Now Available to Book & License!
Three Provocative New Documentaries

Email for screening links & more info:
Marc Mauceri |

The Celluloid Bordello
A documentary by Juliana Piccillo
86 minutes, color, 2021

Since the dawn of cinema, sex workers have served as muses to movie-makers. From white slavery pictures (The Girl Who Went Astray, from 1900), to iconic rom-coms (Pretty Woman) and indie hits (Tangerine), hookers, hustlers, call girls, street walkers and strippers have been staples of the silver screen. Cinematic sex workers are punchlines, cautionary tales or fantasy figures. They are brutalized, killed off, sometimes rescued and almost always represented as if no sex worker is in theater.

Even in recent documentaries such as Born Into Brothels or Tricked, reality is distorted by filmmakers (almost always non-sex workers), who are determined to show trauma, violence and pathos rather than the resilience, successes, and thriving communities that are the norm for many sex workers.

The Celluloid Bordello brings sex workers to the theater. With equal parts historical overview, critique, and homage, this eye-opening film lets real life dommes, escorts, porn stars and hustlers tell you which films they love and which they hate, which get it right and which miss the mark, and, most importantly, how perpetuating stereotypes in media affects real peoples' lives.

A Life's Work
A documentary by David Licata
90 minutes, color, 2019

What’s it like to dedicate your life to work that won’t be completed in your lifetime? Fifteen years ago, filmmaker David Licata focused on four projects and the people behind them in an effort to answer this universal question.

The subjects include Jill Tarter, Director of the SETI Institute, who has been involved in the search for extraterrestrial intelligence since the 1970s; David and Jared Milarch, father and son tree farmers and co-founders of the Champion Tree Project, who clone old-growth trees to combat climate change; gospel music archivist Robert Darden, who founded the Black Gospel Music Restoration Project, an organization that is trying preserve at-risk recordings from the black gospel music tradition; and Paolo Soleri, controversial architect behind Arcosanti, a town designed to test his theories about housing an overpopulated planet.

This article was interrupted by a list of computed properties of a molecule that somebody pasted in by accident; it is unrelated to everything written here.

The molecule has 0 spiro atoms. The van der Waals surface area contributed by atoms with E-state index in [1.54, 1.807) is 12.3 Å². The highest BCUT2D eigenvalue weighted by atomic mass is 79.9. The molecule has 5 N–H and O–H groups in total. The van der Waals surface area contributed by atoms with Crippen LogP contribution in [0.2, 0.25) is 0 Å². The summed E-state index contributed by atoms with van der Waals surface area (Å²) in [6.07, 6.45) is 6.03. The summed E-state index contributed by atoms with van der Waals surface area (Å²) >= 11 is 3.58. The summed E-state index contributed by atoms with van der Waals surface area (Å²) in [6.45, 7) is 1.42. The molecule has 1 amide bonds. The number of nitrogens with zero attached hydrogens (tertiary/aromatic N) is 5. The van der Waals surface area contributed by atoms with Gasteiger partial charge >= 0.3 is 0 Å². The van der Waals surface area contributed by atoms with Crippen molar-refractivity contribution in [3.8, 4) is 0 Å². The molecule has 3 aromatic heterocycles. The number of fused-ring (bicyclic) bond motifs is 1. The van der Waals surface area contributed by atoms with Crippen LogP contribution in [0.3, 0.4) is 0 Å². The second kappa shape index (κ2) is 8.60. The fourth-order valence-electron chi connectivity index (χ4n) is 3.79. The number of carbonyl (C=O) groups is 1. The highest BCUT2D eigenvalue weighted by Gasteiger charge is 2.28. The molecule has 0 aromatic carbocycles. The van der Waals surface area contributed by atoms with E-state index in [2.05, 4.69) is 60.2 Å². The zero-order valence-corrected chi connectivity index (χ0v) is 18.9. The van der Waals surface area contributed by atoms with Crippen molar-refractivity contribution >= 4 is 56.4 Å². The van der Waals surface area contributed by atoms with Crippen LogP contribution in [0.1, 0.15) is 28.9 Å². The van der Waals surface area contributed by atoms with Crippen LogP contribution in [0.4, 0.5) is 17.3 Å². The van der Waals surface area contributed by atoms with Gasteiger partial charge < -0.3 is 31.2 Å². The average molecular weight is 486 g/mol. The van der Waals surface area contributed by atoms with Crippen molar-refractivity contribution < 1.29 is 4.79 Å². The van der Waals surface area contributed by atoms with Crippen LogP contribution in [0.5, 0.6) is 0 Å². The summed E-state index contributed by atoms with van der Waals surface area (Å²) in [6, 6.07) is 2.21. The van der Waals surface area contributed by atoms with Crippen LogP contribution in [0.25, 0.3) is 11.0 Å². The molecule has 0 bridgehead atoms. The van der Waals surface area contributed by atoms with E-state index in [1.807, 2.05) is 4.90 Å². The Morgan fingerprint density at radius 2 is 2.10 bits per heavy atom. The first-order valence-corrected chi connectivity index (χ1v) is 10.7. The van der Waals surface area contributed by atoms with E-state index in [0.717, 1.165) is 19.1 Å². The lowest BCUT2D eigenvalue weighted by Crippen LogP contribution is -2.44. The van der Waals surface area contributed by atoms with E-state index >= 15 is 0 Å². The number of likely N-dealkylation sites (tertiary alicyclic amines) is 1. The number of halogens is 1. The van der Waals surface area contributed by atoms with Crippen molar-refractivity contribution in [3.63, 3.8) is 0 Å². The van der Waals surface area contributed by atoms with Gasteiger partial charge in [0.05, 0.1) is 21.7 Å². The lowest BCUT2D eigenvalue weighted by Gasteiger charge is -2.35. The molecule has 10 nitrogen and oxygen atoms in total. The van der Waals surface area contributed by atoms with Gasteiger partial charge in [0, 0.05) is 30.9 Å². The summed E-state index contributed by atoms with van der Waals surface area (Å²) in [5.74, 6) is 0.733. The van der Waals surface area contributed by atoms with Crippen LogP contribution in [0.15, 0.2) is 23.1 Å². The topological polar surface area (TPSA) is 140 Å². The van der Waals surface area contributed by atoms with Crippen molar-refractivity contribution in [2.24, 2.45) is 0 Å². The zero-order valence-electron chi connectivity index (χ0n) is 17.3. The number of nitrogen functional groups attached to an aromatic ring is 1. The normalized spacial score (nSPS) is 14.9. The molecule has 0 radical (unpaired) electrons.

We discover what inspired them to begin, what obstacles they face, what drives and sustains them, and how they measure success of an endeavor they will not live to see completed. But most of all we discover that their lives really aren’t that different from everyone else’s: who hasn’t gazed at the stars and wondered if we are unique, nurtured a plant, sought ideal shelter, fell in love with a song and couldn’t wait to share it with someone? And who among us will truly see our work finished before we leave this earthly plain?

Royalty Free:
The Music of Kevin MacLeod

A documentary by Ryan Camarda
91 minutes, color, 2021

One composer, thousands of songs, millions of videos, and billions of views: Kevin MacLeod is the world’s most-heard living composer...who nobody’s heard of. His music reaches more people on a daily basis than every cable, broadcast, and network in western media combined.

Royalty Free brings to life this remarkable musician, who has released thousands of his songs "royalty free," allowing anyone to use his music for no charge, from the biggest Hollywood studios down to grandmas making cat videos. The film delves into the digital audio revolution, which allows one person with a synthesizer to become an entire orchestra. This 'democratization of music' has enabled great creativity, but has also threatened the livelihood of analog musicians, from recording artists to orchestra and Broadway musicians.

Ultimately, the film is about the value we place on creative work in our society, and how the evolving landscape of technology influences our consumption, production, and distribution of the work itself.


Email Marketing by ActiveCampaign